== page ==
combatants" are emblematic of the public perception that Obama's
foreign policy is too weak.
The administration's failure to detect, prevent or adequately
characterize the jihadist massacre at Fort Hood, Texas, like its
failure to detect, prevent or adequately handle the aftermath of the
attempted airline bombing on Christmas day by a Nigerian jihadist, are
viewed by Americans as proof that Obama's foreign policy is weak and
As with his domestic agenda, in foreign affairs
as well, the clear antidote to Obama's political woes would be to
change course and moderate his policies. Were Obama interested in
ensuring that the public supported and trusted his handling of American
foreign policy, he would repudiate his plan to transfer terrorists now
jailed at Guantanamo Bay to Yemen and cancel his plan to try senior
terrorists like September 11 architect Khaled Sheikh Muhammad in
rather than do so, Obama has responded to the public's opposition to
his foreign policies by doubling down. In the face of massive criticism
over his administration's decision to try the September 11 mastermind
in a civilian courtroom in New York, the administration opted to treat
the Christmas bomber as a criminal defendant as well. Indeed, as its
top counterterror officials made clear in Senate testimony on
Wednesday, the administration never considered treating the terrorist
as an illegal enemy combatant.
In a related matter, on Wednesday the State
Department announced that the US has dropped its opposition to
permitting Islamist leader Tariq Ramadan from entering the US. Ramadan
- whose grandfather founded the Muslim Brotherhood which spawned the
likes of al-Qaida and Hamas - is a hero of the far Left in the US and
Europe. He was barred from entering the US since 2004 due in part to
his personal contributions to Hamas.
In short then, rather than respond to the public's rejection of
his posture of weakness abroad by replacing that posture with one of
strength, Obama has ratcheted up his policy of weakness. What this
shows is that like his domestic agenda, Obama's foreign policy -
including his national security policy - is the product of his firmly
held beliefs and ideological commitments. Obama is weak on foreign
affairs because he chooses to be weak. Through both his actions and his
words he demonstrates his belief that the US must adopt a posture of
contrition to make up for its past global leadership. His goal is to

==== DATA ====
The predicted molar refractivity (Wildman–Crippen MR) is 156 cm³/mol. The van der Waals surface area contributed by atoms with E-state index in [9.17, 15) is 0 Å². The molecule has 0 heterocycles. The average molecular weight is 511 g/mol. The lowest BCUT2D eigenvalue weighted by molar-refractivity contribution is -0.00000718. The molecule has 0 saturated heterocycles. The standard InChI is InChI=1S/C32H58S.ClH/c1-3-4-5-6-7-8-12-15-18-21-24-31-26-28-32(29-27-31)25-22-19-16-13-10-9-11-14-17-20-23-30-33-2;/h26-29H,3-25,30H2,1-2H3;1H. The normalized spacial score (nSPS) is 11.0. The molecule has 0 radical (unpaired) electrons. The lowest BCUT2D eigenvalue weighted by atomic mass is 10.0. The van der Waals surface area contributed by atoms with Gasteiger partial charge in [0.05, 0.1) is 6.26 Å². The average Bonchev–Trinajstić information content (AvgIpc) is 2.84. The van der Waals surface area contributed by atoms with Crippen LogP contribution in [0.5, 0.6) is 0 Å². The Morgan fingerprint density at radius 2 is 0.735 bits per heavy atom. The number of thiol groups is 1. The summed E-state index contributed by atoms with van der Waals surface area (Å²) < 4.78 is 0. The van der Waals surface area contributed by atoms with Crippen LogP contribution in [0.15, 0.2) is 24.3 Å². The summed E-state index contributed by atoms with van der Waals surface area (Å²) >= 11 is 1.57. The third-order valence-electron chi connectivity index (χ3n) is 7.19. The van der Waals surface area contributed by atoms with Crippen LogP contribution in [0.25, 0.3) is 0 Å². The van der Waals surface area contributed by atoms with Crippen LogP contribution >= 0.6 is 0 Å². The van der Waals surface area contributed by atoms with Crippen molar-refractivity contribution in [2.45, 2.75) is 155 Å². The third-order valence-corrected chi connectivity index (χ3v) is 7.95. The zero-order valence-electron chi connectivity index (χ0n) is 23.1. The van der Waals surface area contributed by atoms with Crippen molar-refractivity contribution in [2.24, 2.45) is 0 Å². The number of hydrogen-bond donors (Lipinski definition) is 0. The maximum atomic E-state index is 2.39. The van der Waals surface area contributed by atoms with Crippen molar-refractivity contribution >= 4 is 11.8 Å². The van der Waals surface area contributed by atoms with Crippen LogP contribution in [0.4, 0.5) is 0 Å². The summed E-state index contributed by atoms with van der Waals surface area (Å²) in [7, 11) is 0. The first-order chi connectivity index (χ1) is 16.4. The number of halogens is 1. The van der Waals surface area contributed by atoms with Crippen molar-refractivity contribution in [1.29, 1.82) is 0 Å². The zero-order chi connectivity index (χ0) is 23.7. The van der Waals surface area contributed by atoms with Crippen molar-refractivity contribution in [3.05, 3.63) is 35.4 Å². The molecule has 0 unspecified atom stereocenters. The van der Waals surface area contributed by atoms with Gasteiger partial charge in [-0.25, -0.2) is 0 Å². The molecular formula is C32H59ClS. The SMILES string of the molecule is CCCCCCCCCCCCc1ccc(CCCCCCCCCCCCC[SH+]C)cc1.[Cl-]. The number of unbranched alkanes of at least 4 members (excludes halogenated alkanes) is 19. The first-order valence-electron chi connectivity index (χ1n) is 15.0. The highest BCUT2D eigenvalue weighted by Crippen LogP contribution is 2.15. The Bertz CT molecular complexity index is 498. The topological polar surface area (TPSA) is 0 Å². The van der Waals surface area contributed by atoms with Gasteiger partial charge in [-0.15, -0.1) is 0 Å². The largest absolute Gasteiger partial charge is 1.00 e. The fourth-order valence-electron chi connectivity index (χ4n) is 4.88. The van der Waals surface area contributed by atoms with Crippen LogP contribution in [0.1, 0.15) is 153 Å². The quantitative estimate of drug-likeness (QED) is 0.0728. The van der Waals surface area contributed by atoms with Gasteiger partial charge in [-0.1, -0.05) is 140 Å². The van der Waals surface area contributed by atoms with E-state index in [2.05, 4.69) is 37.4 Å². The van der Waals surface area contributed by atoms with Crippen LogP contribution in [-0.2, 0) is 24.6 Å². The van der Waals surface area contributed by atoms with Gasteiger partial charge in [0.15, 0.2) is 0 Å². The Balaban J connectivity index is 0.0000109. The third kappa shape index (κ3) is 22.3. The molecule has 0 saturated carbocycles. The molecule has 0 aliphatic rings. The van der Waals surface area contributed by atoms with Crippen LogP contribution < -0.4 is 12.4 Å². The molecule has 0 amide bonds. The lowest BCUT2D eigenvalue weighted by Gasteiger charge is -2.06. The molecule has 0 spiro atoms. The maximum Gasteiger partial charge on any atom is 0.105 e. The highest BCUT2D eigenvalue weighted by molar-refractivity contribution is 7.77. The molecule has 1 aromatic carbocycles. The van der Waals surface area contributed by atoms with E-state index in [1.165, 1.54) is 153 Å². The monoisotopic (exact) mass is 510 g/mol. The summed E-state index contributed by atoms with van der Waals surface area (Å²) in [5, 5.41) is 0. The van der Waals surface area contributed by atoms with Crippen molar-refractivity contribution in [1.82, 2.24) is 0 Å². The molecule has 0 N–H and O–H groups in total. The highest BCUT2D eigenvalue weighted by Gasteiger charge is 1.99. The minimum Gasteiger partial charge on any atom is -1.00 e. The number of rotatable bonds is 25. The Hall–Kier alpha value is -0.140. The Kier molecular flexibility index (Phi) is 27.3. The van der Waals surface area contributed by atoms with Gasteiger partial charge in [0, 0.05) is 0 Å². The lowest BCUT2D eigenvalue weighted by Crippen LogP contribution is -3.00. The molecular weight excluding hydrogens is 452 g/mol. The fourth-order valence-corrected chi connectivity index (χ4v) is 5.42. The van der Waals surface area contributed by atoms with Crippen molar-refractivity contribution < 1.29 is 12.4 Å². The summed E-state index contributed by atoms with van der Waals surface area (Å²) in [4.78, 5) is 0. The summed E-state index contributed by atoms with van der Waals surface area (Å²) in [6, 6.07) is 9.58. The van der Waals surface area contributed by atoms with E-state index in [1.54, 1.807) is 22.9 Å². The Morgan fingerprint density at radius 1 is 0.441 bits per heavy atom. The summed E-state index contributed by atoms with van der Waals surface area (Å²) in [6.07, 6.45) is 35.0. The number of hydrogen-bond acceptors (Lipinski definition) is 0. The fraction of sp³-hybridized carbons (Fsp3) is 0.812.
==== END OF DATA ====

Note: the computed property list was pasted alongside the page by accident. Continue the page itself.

weaken America's position in the international arena, because he
doesn't believe that America has a moral right to be stronger than
Given the congressional backlash to the Massachusetts election,
it is possible that Obama will be compelled to put aside his domestic
initiatives, or at least to repackage them. US presidents have only a
limited capacity to unilaterally implement massive changes on the
domestic front. Congressional support is required for most major
endeavors. Today, it seems likely that many Democratic lawmakers will
refuse to fall on their swords for Obama. So his health care
initiative, like his environmental and immigration agendas, may well be
buried in committee.
On the other hand, the US Constitution gives the
president a much freer hand in foreign affairs. And here we are likely
to see a full-court presidential press to force through his radical
agenda on everything from nuclear weapons to counterterrorism to
appeasement of the Islamic world. Given the prominence Obama has
already given to his anti-Israel posture, it can be assumed that Israel
will be the focus of even more intense pressure from the White House in
the months and years to come.
of this should concentrate the minds of Israel's leaders. They should
assume that Obama's Middle East envoy George Mitchell will intensify
his pressure - and escalate his threats - on Israel to make massive
concessions to the Palestinians. Indeed, given Mitchell's trip this
week to Lebanon and Syria and Obama's refusal to end his appeasement
overtures towards Iran, Israel should expect the US to expand its
pressure on Israel to agree to imperil itself on all fronts.
SINCE TAKING office on March 31, the Netanyahu government has
adopted two distinct policies for dealing with Obama. Until September,
the government's policy was to politely delay as long as possible its
ultimate polite refusal to accept US demands for more concessions to
After Prime Minister Binyamin Netanyahu's meeting with Obama at
the UN in September, however, he adopted a new policy of caving in to
US pressure. First he reiterated his support for Palestinian statehood.
Then he agreed to bar Jews from receiving construction permits in Judea
and Samaria. Apparently, Netanyahu was led to believe that his
concessions would cause Obama to ease his pressure on Israel.
But as the White House's escalating threats and demands for new
Israeli concessions in the wake of Netanyahu's change of course
demonstrates, Israel's policy shift was counterproductive. And given
Obama's current political trajectory, Israel will be best served by a
return to the government's initial policy. Rather than seeking to
placate Obama, Israel should try to wait him out. And at the same time,
the government should robustly advance Israel's national interests,
both by unapologetically defending those interests in the diplomatic
arena, and more importantly by adopting policies and taking action to
secure and strengthen the country.
The political winds in America are blowing against Obama. Even
with his relatively free hand in foreign affairs, the ill winds will
necessarily slow him down. Israel should do nothing to smooth his path